Adam Kveton Photo                                ECHO Players and other members of the arts community take a look at the finished 4.8-by-17 metre, three-part mural during an unveiling on Saturday, March 25, which will eventually adorn the Village Theatre.The mural will be unveiled to the public at large on July 1 in honour of Canada’s 150th. Fundraising continues to place the mural on the side of the Village Theatre. The mural was painted by David Goatley. See story, page A20.

Adam Kveton Photo ECHO Players and other members of the arts community take a look at the finished 4.8-by-17 metre, three-part mural during an unveiling on Saturday, March 25, which will eventually adorn the Village Theatre.The mural will be unveiled to the public at large on July 1 in honour of Canada’s 150th. Fundraising continues to place the mural on the side of the Village Theatre. The mural was painted by David Goatley. See story, page A20.

ECHO Players finished mural unveiled

Local actors take a look at their finished portraits

It’s not everyday you see a four-metre tall portrait of yourself playing Don Quixote.

But that’s exactly what local stage actor Alan Clift got a chance to see, along with many other ECHO Players and Parksville Qualicum Beach residents on Saturday, March 25.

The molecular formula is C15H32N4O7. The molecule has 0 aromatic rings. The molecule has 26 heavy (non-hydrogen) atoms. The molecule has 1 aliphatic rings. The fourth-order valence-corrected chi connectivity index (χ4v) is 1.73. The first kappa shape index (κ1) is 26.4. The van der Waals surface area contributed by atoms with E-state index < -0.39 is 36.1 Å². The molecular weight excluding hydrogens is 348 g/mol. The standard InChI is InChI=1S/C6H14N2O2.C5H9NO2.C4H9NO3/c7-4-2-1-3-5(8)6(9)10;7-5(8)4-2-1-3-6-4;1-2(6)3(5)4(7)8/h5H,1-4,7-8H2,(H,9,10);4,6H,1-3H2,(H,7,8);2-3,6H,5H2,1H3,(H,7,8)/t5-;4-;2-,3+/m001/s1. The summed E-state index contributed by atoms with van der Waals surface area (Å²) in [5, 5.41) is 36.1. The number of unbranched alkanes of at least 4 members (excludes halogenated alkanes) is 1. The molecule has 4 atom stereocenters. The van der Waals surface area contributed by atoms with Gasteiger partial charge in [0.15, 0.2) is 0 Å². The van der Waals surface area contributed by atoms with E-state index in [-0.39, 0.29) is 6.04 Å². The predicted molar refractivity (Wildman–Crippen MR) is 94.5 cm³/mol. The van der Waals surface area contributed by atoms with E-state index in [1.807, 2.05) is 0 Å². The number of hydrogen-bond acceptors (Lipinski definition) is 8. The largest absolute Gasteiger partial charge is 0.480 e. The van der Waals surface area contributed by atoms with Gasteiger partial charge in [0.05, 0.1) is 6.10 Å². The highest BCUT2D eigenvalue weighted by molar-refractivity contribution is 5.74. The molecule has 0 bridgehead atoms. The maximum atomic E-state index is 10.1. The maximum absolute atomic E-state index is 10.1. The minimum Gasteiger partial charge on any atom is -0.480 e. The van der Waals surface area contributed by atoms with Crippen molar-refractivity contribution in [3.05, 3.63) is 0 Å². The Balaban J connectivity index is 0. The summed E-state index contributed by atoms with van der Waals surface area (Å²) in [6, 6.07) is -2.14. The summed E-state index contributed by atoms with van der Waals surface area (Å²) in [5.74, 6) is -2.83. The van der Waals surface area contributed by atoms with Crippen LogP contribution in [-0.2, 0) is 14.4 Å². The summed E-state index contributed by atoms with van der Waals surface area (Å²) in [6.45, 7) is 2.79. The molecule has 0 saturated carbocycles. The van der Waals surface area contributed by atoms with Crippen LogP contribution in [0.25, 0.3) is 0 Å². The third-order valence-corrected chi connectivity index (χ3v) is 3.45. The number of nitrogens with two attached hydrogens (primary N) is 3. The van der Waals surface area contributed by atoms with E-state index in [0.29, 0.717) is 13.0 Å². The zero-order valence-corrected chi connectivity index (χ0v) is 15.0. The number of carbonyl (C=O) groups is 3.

The ECHO Players held an unveiling of the finished 4.8-by-17 metre, three-part mural painted by David Goatley, which will adorn the side wall of the Village Theatre. A public unveiling is scheduled for July 1, but this earlier unveiling took place at French Creek Community School.

Clift called the mural “terrific,” a sentiment echoed by Paul Churchill, another ECHO player immortalized in the mural.

Churchill played Sir Joseph Porter in a performance of H.M.S. Pinafore.

“It looks a pretty good likeness,” he said of his portrait, adding he was quite flattered to be one of the ones depicted in the mural.

Goatley said he was pleased with how the project turned out.

“I think it says the right things about the company,” he said, which is to illustrate the wide variety of performances the ECHO Players put on. The mural includes elements of comedy, tragedy, farce and musical theatre, and also includes panels on either side of the central mural, dedicated to those working behind the scenes.

Ovearall, the idea behind the imagery is “to be entertaining,” Goatley said. “And to suggest that behind that wall is a world of … entertainment.”

Fundraising continues to install the mural on the Village Theatre. For more information on that, go to echoplayers.ca/af.php .